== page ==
Facilities Cannot Make Children Responsible for Nursing Home Costs

When children sign the admission agreement for their parents to move to a nursing home, the facility is not allowed to force them to be a responsible party for their parents’ nursing home bills. However, nursing homes can be very clever with what they stick into their contracts. Children need to look very closely before they sign any agreement with a nursing home because the devil can be in the details.

Most nursing homes are for-profit enterprises, and they will do anything that they can to get their money. Do not put it past them to either be sneaky or to illegally try to force the child to cover any unpaid bills. However, you should not let the fear of that get in the way of making necessary decisions for a nursing home resident.

Some states have laws on their books that force a child to provide for and cover expenses for an indigent parent, but these laws are rarely enforced.

How Nursing Home Residents Pay for Their Care

The nursing home expects that the resident will use their own assets to pay for their care. Of course, this is assuming that the elderly person has the assets to afford nursing home bills. Very few people actually have this amount of money available to them. The elderly person may use their Social Security check to pay for some of the costs, but it would only cover a small fraction of the nursing home bills.

Some families will need to pay for nursing home care on their own. When a senior lacks assets or an income, they may qualify for Medicaid benefits that will cover the cost of the nursing home facility.

With the help of an estate planning attorney, families may create a Medicaid Asset Protection Trust well in advance of when their loved one may need nursing home care. Spouses may also take out an annuity for their other spouse to receive a monthly income. Medicaid would be the named beneficiary of the annuity. These annuities have some complex rules, so you would need to work closely with an experienced estate planning attorney.

Family Members Fear Personal Financial Liability

Some family members may hesitate to accept a power of attorney because they are afraid that it means they will take on financial obligations. If you are in this position, you can rest assured that you will not have personal financial liability when you act on behalf of an elderly person.

This includes both their medical bills and other financial obligations. Just because you are an attorney in fact does not mean that you are the same legal entity as someone else (such as a husband and wife)

Nursing homes are allowed to discharge residents for the failure to pay their bills after reasonable attempts to collect. The resident must either pay the bill, or must make reasonable attempts to apply for Medicaid to cover the costs of their care.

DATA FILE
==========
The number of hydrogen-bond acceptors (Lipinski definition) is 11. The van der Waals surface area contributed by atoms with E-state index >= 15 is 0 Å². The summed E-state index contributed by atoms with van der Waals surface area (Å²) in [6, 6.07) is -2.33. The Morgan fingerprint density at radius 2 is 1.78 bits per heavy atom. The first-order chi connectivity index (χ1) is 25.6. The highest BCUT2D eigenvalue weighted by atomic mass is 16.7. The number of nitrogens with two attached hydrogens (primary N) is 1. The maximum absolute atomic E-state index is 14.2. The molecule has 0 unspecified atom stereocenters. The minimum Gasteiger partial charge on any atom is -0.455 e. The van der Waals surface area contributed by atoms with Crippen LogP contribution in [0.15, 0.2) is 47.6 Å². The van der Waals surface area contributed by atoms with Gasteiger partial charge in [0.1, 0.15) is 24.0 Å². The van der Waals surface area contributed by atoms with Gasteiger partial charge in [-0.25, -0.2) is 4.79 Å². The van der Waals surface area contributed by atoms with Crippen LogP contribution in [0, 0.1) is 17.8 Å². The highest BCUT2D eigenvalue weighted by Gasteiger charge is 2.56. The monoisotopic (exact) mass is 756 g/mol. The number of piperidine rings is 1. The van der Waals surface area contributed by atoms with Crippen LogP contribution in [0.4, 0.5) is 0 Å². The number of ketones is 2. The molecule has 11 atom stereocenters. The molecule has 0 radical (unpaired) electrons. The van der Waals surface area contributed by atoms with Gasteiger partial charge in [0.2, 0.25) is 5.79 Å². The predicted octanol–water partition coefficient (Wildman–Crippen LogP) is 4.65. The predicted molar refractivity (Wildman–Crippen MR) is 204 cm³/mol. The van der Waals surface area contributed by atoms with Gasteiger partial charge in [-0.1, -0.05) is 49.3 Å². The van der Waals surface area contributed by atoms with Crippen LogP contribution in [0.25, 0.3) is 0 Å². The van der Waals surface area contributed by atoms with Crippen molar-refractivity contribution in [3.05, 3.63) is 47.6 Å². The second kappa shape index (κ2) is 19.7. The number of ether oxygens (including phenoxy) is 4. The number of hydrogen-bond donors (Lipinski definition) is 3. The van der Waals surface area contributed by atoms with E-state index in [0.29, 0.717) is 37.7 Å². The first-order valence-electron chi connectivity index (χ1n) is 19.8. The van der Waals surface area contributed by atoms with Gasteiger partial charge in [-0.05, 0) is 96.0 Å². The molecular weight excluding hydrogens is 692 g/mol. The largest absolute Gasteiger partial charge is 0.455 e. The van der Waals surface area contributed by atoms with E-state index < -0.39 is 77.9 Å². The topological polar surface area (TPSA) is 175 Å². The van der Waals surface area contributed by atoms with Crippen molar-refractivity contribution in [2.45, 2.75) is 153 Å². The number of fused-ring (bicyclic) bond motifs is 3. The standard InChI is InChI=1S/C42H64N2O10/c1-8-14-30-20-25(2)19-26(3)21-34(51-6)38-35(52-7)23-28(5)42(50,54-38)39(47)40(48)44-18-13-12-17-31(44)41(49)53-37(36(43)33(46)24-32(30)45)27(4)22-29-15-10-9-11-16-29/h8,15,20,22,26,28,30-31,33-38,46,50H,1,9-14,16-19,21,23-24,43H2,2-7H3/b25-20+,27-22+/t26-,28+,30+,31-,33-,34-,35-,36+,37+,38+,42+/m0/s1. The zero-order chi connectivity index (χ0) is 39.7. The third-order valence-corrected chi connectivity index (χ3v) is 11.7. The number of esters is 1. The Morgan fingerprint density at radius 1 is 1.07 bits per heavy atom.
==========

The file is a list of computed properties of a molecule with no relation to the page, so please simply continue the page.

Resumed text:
The nursing home cannot evict the resident when they run out of their own money and must use Medicaid to pay the bills, unless they do not accept Medicaid at all.

Nursing Homes Cannot Throw the Resident on the Street for Failure to Pay Nursing Home Bills

However, an improper discharge is a form of nursing home abuse. In order to discharge a resident, the nursing home must make proper arrangements. Federal regulations prohibit nursing homes from simply throwing a resident into the street.

However, some nursing homes do exactly that, leaving the resident in a hotel or other unsafe place without the medications that they desperately need. It does not matter whether there are unpaid bills. If the nursing home engages in that type of abuse, it can be sued when your loved one is injured.

Families May Need Personal Injury Lawyers

There are times when a nursing home’s behavior can cross the line to nursing home abuse.

Nursing home abuse attorneys can work to ensure that the nursing home is held liable for the following things:

  • Neglect
  • Abuse
  • Medical malpractice
  • Wrongful death
  • Falls
  • Bedsores

Your family may be paid financial compensation if the nursing home’s actions have injured your loved one. First, you need to hire an experienced nursing home abuse and neglect attorney to hold the facility legally accountable.

Nursing homes need to be held accountable for both abuse and poor care that they provide to your loved one. Filing a nursing home lawsuit is one way to get justice and accountability. However, nursing homes often fight liability tooth and nail because they want to escape accountability for their actions.

Call a Nursing Home Abuse Attorney Today

The attorneys at Rosenfeld Injury Lawyers practice law in a dilgent and compassionate way. Nursing homes are not above the laws, and we work to make them answer for what they did to your loved one. To schedule your free initial consultation, you can call us at (800) 424-5757 or contact us through our website. We may work to obtain a settlement for your family, or we will take your case to court. As always, you owe us nothing unless you win your case.